I like Sense and Sensibility patterns, they are well researched and they fit me well, I know if I cut it out I won't need to do any adjustments and I no longer need to make a toile. So when I put together my bodice lining and the armholes were too tight, I couldn't understand it, I trimmed them down and continued on my merry way, only to discover that I had put the back bodice together upside down! As I said earlier "more haste less speed"

Back bodice lining - incorrect
Stitching the darts.
I didn't realise however until I had the sleeves on, a huge do'h moment! As it was the lining, it caused few issues, and its a good lesson in paying attention, even experienced tailors make silly errors and thankfully this one didn't cause any problems. Having made the mistake with the lining bodice, I ensured the fashion fabric was put together correctly. The bodice went together well as you can see from the photos.

The sleeves fitted like a dream once I had the back panel correct, nothing like a bit of frog stitching in a 'quick quick' project to make you concentrate!

Stage 2: The skirts:
Adding the skirts is the easiest part of all, they are just gathered rectangles of fabric. I used the back skirt pattern from Sense and Sensibilities Elegant Ladies Closet as it gives a lovely back drape and a small train, which is indeed very elegant. 

I added the bottom velvet band trim first, its easier to handle so much fabric without a bodice attached. I wanted three, but needed to fiddle with the green velvet and so ended up with one. I usually hand stitch all outside pieces but I didn't have time. Thankfully the cotton velvet is very thick and the machine stitches were lost in the pile.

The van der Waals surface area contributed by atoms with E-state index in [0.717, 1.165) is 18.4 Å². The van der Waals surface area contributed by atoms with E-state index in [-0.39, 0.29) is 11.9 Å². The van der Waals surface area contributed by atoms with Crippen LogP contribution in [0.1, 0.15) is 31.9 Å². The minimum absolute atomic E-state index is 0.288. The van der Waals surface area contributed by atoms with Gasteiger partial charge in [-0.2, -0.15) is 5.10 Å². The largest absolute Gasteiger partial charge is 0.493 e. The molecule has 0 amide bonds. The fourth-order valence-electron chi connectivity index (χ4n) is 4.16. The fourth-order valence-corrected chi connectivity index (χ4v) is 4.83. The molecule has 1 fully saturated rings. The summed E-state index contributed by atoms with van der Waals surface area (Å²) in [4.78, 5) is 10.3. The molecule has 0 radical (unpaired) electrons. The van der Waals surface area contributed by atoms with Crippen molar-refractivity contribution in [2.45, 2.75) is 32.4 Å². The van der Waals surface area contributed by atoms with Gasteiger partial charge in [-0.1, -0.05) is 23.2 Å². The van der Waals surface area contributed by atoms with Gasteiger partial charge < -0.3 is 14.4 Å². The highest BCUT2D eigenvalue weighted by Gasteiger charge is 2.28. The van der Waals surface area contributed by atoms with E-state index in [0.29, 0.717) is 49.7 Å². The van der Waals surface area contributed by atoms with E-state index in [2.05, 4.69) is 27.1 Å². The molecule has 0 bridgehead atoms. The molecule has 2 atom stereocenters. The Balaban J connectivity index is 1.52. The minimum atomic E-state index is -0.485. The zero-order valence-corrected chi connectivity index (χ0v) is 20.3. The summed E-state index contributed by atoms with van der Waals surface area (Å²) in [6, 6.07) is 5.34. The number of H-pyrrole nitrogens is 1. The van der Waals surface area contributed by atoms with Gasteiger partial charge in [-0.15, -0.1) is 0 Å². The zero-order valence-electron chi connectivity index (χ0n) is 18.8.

I then stitched the lining to the skirt fronts.

The only difficult part of the skirt is ensuring that both the lining and fashion fabric are evenly gathered and then attaching all that gathered fabric to the bodice. When I have so much fabric to gather I do it in smaller sections, in this instance in quarters and I gathered the lining and fashion fabrics separately.

Also, I always hand tack difficult pieces together, this ensures that everything is in the right place before machine stitching and less chance of a broken needle in a thick and difficult bit of seam as well, both my fabrics were quite thick, especially the mystery purple.

Hand stitching bodice to skirt
Once the skirts were attached I could then hide the seams and gathering with the bodice lining and so the redingote looks good both inside and out.

Stage three: Hand sewing
To get my redingote ready for the weekend, I needed to hem the skirts and the sleeves and this was easily done listening to a fabulous Renaissance concert on ABC Classic FM.
Stitching lining to sleeve

Stage 4: Wearing it at IronFest 
95th (Rifle) Regiment of Foot, 2nd Battalion (Australia)
I was so glad I made my redingote, a wool shawl would not have cut the freezing weather at Lithgow! I didn't have time to do the buttonholes, so I used a broach to keep it closed.

The day was fabulous, IronFest is always a blast, but even better when you get into the excitement of it all and join the re-enactors.